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Distance Education

Netiquette defined:

Some simple rules of netiquette:

Recommended netiquette resouces:


What is netiquette?

Simply stated, it's network etiquette -- that is, the etiquette of cyberspace. And "etiquette" means "the forms required by good breeding or prescribed by authority to be required in social or official life." In other words, netiquette is a set of rules for behaving and interacting properly online. 

Why is netiquette important?

Each culture, (and cyberspace has its own culture), operates under a system of rules that may not be explicitly stated but are expected and enforced all the same.  When you enter any new culture you're liable to commit a few social blunders unless you know the rules. You might offend people without meaning to. Or you might misunderstand what others say and take offense when it's not intended. 

The rules in cyberspace are intrinsically different than those of everyday life because cyberspace presents such a novel environment.  Gone are the gestures, facial expressions, voice tone, laughter, body language and other features of human non-verbal communication that help inform our understanding of others. 

To make matters worse, the logistics of communicating in cyberspace make it easy to forget that you're interacting with other real people -- not just ASCII characters on a screen, but live human beings. 

So, as a result of missing out on important non-verbal clues, forgetting that people online are still real, and not knowing the conventions, well-meaning cybernauts can make all kinds of mistakes and miscommunications. 

The "Simple Rules of Netiquette" and the explanations that follow them are offered here as a set of general guidelines for cyberspace behavior. They probably won't cover all situations, but they should give you some basic principles to use in communicating online.

Some Simple Rules of Netiquette:

General Rules

  1. Make your messages easier to read by making your paragraphs short and to the point.
  2. TYPING IN ALL CAPS IS CONSIDERED SHOUTING ON THE INTERNET. 
  3. Messages in all lowercase letters can be difficult to read, instead, use normal capitalization.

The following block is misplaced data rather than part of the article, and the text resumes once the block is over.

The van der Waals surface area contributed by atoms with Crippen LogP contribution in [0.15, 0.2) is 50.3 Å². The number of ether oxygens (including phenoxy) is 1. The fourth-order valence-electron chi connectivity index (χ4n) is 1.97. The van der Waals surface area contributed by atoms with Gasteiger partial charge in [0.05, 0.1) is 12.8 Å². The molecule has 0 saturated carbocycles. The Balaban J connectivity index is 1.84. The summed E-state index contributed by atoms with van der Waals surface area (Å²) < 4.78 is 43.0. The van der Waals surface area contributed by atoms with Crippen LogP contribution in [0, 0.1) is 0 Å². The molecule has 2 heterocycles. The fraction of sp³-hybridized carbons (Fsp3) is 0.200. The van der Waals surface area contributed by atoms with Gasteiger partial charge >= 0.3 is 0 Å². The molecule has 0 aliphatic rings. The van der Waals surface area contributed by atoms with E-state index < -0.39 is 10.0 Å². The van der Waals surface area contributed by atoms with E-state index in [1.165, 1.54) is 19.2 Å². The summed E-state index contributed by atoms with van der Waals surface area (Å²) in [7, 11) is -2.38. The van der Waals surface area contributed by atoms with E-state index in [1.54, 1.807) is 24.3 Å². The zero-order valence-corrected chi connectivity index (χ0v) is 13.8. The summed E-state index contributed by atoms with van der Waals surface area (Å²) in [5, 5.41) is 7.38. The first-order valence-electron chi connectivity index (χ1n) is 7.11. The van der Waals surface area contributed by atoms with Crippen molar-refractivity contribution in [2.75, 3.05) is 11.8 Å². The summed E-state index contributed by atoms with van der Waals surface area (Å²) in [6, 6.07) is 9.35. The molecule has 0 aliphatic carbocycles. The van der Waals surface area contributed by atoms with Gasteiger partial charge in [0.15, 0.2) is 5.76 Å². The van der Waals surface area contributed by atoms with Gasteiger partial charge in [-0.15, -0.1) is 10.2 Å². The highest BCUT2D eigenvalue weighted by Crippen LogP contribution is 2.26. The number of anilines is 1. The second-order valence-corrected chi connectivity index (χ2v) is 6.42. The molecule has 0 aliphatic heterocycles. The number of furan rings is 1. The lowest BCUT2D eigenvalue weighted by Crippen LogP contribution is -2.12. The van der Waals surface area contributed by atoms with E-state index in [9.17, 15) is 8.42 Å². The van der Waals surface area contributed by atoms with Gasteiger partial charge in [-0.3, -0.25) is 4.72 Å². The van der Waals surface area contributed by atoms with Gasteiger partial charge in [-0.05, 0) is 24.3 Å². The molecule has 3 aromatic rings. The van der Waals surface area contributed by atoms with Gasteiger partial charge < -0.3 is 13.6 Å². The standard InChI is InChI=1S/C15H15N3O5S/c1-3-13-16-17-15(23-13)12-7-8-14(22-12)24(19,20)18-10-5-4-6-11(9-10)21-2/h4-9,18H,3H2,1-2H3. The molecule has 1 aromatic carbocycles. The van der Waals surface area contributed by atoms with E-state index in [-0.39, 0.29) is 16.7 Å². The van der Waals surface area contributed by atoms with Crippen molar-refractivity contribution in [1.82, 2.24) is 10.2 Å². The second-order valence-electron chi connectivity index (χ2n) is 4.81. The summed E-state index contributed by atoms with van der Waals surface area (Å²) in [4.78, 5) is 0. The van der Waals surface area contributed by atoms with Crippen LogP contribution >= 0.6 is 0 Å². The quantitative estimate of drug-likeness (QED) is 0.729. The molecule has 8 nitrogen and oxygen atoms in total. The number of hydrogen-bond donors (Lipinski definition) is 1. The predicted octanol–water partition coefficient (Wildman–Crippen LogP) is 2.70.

4. *Asterisks* surrounding a word can be used to make a stronger point.
  5. Use the underscore symbol before and after the title of a book, (i.e., _Green Eggs and Ham_ )
  6. Be careful when using sarcasm and humor. Without face to face communications your joke may be viewed as criticism. When being humorous, use emoticons to express humor. (tilt your head to the left to see the emoticon smile)    :-) = happy face for humor
  7. Never give your userID or password to another person. System administrators that need to access your account for maintenance or to correct problems will have full priviledges to your account. 

Group Communication

  1. Respect the fact that the class list is a closed discussion; do not forward mail from your classmates to others without their permission. 
  2. In an online forum or newsgroup, debate is welcome, but be tactful in responding to others. Remember that there's a person (or a whole class) at the receiving end of your post. 
  3. Keep your questions and comments relevant to the focus of the discussion group.  Information intended for an individual or small group of individuals should be emailed to those people directly. 
  4. If you are responding to a message from someone else, briefly summarize her or his post. 
  5. When posting a question to the discussion group, request that responses be directed to you personally. Post a summary or answer to your question to the group. 
  6. If you quote a previous post (by using the reply function for example), quote only enough to make your own point.
  7. Include your signature at the bottom of Email messages when communicating with people who may not know you personally or broadcasting to a dynamic group of subscribers.
  8. Resist the temptation to "flame" others on the list. Remember that these discussions are "public" and meant for constructive exchanges. Treat the others on the list as you would want them to treat you.
  9. Use your own personal Email account, don't subscribe using a shared office account or a friend's account.

Individual Communication

  1. If you want to get in touch with only one person in the class, send a message to that individual's e-mail address, not to the entire discussion list. 
  2. When replying to a message posted to a discussion group, check the address to be certain it's going to the intended location (person or group). It can be very embarrassing if they reply incorrectly and post a personal message to the entire discussion group that was intended for an individual.